Son Being Picked On, Help! :(

Updated on July 30, 2012
J.M. asks from Fox River Grove, IL
12 answers

My bright and sweet 8 year old son is basically being bullied by a boy in his school. I knew there were some issues before we went on summer break but my son conveniently left out the fact that this child has actually put his hands on him several times. It only came out because he was oddly emotional tonight so I kept pressing him to talk to me and he finally admitted that he was so nervous to go back to school because of this bully and that he didn't want to go to that school anymore. I know you can't just run from the problem but I don't know what to do or how to handle this. I guess he told the campus aide that the kid hit him and she just told him to stop... so after that the kid started rallying people up and saying that my son was mean and was a "bad friend" and not to talk to him... so then things started happening like when my son would sit at the lunch table all the boys (who 3 of them used to be his friends) would just get up and leave the table. So now he is scared to stick up for himself because he says that he is going to lose even more friends. I am not one of those delusional parents who thinks my kid can do no wrong and in this case I can 100 percent say that my son does not deserve to be treated like this, he is the sweetest, mild mannered, caring little boy I have ever met. Which also makes him an easy target. My heart is breaking, someone please help me!

What can I do next?

  • Add yourAnswer own comment
  • Ask your own question Add Question
  • Join the Mamapedia community Mamapedia
  • as inappropriate
  • this with your friends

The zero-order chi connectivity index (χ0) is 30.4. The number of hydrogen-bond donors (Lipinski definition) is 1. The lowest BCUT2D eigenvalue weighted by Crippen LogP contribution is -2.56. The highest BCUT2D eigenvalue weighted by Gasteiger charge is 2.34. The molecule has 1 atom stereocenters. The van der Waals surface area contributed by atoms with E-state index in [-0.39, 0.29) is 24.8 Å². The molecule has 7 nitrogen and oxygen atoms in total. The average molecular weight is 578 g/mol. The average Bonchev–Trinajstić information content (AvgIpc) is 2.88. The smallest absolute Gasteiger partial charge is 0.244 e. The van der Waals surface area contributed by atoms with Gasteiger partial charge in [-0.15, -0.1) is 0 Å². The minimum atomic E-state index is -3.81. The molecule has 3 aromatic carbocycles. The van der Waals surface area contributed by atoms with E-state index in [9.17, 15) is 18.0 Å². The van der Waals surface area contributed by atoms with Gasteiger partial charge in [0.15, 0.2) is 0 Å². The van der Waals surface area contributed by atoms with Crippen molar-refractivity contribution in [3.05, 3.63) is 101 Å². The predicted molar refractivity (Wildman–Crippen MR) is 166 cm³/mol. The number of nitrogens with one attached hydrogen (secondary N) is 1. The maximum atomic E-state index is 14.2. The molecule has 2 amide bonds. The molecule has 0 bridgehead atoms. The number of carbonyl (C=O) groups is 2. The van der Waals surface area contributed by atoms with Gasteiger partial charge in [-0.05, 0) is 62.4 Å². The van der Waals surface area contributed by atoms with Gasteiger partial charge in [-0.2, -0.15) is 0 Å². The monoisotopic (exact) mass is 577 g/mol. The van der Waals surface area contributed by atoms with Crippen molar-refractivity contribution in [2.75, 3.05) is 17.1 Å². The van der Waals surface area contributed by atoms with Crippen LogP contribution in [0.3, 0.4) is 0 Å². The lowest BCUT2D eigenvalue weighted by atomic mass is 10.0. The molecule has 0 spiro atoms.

More Answers



answers from Appleton on

I would sign him up for martial arts, Tae Kwon Do or Karate. He will learn how to defend himself, he will also learn self confidence and self esteem as well as self control and respect for others.

My son was about that age when we moved and he had to change schools. We had moved early in the summer so he had the chance to get to know the neighbor kids unfortunately none of them were in his classroom. So one day when his new best friend was on a fieldtrip and my son was on his own for lunch, a kid started to bully him and threatened to beat him up. Everytime my son went to get up to talk to the lunchroom monitor this kid said I'm only teasing. So now move out to the playground and one kid bullying him is now 4 kids bullying him. One kid put a choke hold on my son, he broke the hold and decked the kid. Of course they all got into trouble at school but the upside is my son who had been in Tae Kwon Do for 3 yrs at that point used self control (only hit one kid) defended himself and really didn't hurt anyone ----- and sent the clear message don't bully me I hit back. It only took one day and the word was all over school and he was never bullied again. I mean the rest of his school life right through 12th grade.

I know that hitting is never okay but I am so sick of bullies everywhere. They can be bullies because no one can stop them. With some kids and adults a good strong right hook is the only way they get the message: I will not be bullied.
You can't be PC with everyone ------- because not everyone gets PC.

4 moms found this helpful


answers from Washington DC on

Lots of good advice already... I would just add that I personally think its important to tell our kids it is OK to fight back if they have to protect themselves. My son is a big young yet, but when he is this age I plan to tell him - if someone hits you once, you walk away and tell someone. If someone hits you twice (or trys to), you have my permission to hit them back. I know its not PC - but it works. I got picked on in the 6th grade for a while. One kid took it too far and hit me in the hallway. She tried to hit me again, so I hit her back, and it knocked her down. No one ever picked on me again - through highschool graduation. Bullies are cowards that are trying to pretend they are not cowards. They wont go after someone that they know will hit back.

4 moms found this helpful


answers from Boston on